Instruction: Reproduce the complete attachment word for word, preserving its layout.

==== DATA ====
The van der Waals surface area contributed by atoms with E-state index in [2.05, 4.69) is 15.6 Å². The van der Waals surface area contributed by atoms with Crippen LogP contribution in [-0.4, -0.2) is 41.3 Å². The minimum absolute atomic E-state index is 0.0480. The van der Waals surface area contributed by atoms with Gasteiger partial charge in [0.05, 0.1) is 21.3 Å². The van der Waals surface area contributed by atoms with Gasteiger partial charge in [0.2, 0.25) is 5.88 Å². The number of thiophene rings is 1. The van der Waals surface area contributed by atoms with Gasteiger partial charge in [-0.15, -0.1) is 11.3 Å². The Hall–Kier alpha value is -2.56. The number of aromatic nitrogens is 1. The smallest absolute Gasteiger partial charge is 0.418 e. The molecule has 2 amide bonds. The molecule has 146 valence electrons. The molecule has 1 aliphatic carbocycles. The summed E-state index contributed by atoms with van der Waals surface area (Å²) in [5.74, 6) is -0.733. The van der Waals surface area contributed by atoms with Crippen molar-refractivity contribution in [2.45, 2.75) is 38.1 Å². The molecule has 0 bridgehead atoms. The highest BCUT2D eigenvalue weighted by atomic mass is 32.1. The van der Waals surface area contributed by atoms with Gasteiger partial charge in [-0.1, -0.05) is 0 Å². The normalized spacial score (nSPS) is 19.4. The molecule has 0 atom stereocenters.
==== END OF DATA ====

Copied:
The van der Waals surface area contributed by atoms with E-state index in [2.05, 4.69) is 15.6 Å². The van der Waals surface area contributed by atoms with Crippen LogP contribution in [-0.4, -0.2) is 41.3 Å². The minimum absolute atomic E-state index is 0.0480. The van der Waals surface area contributed by atoms with Gasteiger partial charge in [0.05, 0.1) is 21.3 Å². The van der Waals surface area contributed by atoms with Gasteiger partial charge in [0.2, 0.25) is 5.88 Å². The number of thiophene rings is 1. The van der Waals surface area contributed by atoms with Gasteiger partial charge in [-0.15, -0.1) is 11.3 Å². The Hall–Kier alpha value is -2.56. The number of aromatic nitrogens is 1. The smallest absolute Gasteiger partial charge is 0.418 e. The molecule has 2 amide bonds. The molecule has 146 valence electrons. The molecule has 1 aliphatic carbocycles. The summed E-state index contributed by atoms with van der Waals surface area (Å²) in [5.74, 6) is -0.733. The van der Waals surface area contributed by atoms with Crippen molar-refractivity contribution in [2.45, 2.75) is 38.1 Å². The molecule has 0 bridgehead atoms. The highest BCUT2D eigenvalue weighted by atomic mass is 32.1. The van der Waals surface area contributed by atoms with Gasteiger partial charge in [-0.1, -0.05) is 0 Å². The normalized spacial score (nSPS) is 19.4. The molecule has 0 atom stereocenters.